Before becoming Caribou, his initial releases as Manitoba were dense, beat-driven clusters of splintered melody, easy on the ears yet tightly constructed and fully engaging. On later records like 2003's Up in Flames and 2007's Andorra, his sound took on a more psychedelic, overtly melodic air. Daphni, on the other hand, is considerably more raw and off the cuff. There's no established formula, but each track establishes and toys with what Snaith sees as, "a real kind of collision of some sample or old recording, some textural thing, up against, say, a bassline from a modular synth."
Nevertheless, what ties together Jiaolong is not so much this collision or the dancefloor-ready premise of the project—it's the warm, tumbling, freewheeling feeling of it all. Five of the tracks have previously been released, while the remaining four come from the numerous tracks he's amassed and subsequently sorted through. "It really surprised me how much the music sat together as a kind of coherent thing," he says. Some tracks are sample based, but several don't contain any kind of sample at all. "Light," for instance, uses a surprisingly authentic-sounding software flute alongside drum machines and synthesizers in a track that feels improvised yet keenly attuned to what will keep people dancing. As Snaith points out, "it still has that idea of a collision of an electronic instrument with an acoustic instrument." Tucked away on the LP's second half is "Ahora," another album highlight, which shows a darker, more contemplative side of Daphni. Above a faint, whistling melodic sample or bit of instrumentation (it's hard to say which), a hissing house beat and synthesizers combine for a luminous slow burn that belies its speedy origins.
In addition to original Daphni tracks and remixes, Snaith has also released two Daphni Edits 12-inches on the Resista label, reconfiguring cuts by African and New Zealand groups, as well as Malian disco edit for the Sofrito label. An especially notable Daphni track in this vein is his remix of a track called "Ne Noya" by Togolese band Cos-Ber-Zam. The original track features on the only record the band ever released—a 7-inch from 1973. Snaith came across the track on a compilation entitled Afro-Beat Airways - West African Shock Waves. Analog Africa, which released the compilation in 2010, is a label that Snaith holds in high regard not only for its taste, but also for its insistence on getting consent from the original artists. Until Snaith came along with his remix proposition, the imprint had turned down every sample request it had ever received. An exception was made and Snaith was given permission to go ahead, but nobody knew who owned the publishing anymore, so it his effort had to be released as a remix rather than a new track that simply sampled the song. "It's actually quite nice," says Snaith, "because it draws attention back to the original music." The remix, which is included on Jiaolong and is easily one of its most engaging tracks, takes one particular rhythm-and-vocal repetition from the song, and loops it into a hypnotic, fascinating dialogue with a bubbly modular synth.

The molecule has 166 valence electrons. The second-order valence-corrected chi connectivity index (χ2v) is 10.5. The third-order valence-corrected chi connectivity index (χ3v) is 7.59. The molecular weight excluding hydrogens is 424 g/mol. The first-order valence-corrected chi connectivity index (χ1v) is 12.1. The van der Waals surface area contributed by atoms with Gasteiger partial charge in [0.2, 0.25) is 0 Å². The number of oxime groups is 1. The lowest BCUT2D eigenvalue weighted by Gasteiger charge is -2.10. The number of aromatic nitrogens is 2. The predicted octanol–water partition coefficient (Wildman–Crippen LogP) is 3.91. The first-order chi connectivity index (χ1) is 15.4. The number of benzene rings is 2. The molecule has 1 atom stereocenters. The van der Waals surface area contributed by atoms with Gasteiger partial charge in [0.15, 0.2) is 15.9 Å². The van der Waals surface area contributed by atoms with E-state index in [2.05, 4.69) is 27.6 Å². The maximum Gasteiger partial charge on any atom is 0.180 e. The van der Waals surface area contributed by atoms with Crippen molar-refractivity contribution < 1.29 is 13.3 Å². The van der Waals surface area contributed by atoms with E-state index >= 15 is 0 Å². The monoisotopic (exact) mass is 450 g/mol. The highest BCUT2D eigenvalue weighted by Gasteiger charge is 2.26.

On the whole, Jiaolong is an altogether surprising collection of tracks, offering music that's soulful and light, yet rougher and often more urgent than Caribou's more introspective bent. It's appropriate, then, that Snaith cites dance music's "potential to surprise" as his favorite characteristic of this musical realm. "Certainly a lot of dance music is predictable," he explains, "but there's absolutely nothing to say that you can't completely change the palette of instruments that you're using halfway through the song, or have a completely ambient section in the middle of the song."
That lack of rules also extends to the realm of performance, as Snaith has no intention of developing a live rendering of Daphni; however, he does intend to continue to DJing alongside his ongoing Caribou songwriting efforts. He's already made significant headway on a new Caribou record, and as long as he continues to DJ, he foresees a continuing need for new Daphni tunes. Regardless of whether Snaith is performing as a DJ or live band, he says, "I'll want to play music that people haven't heard."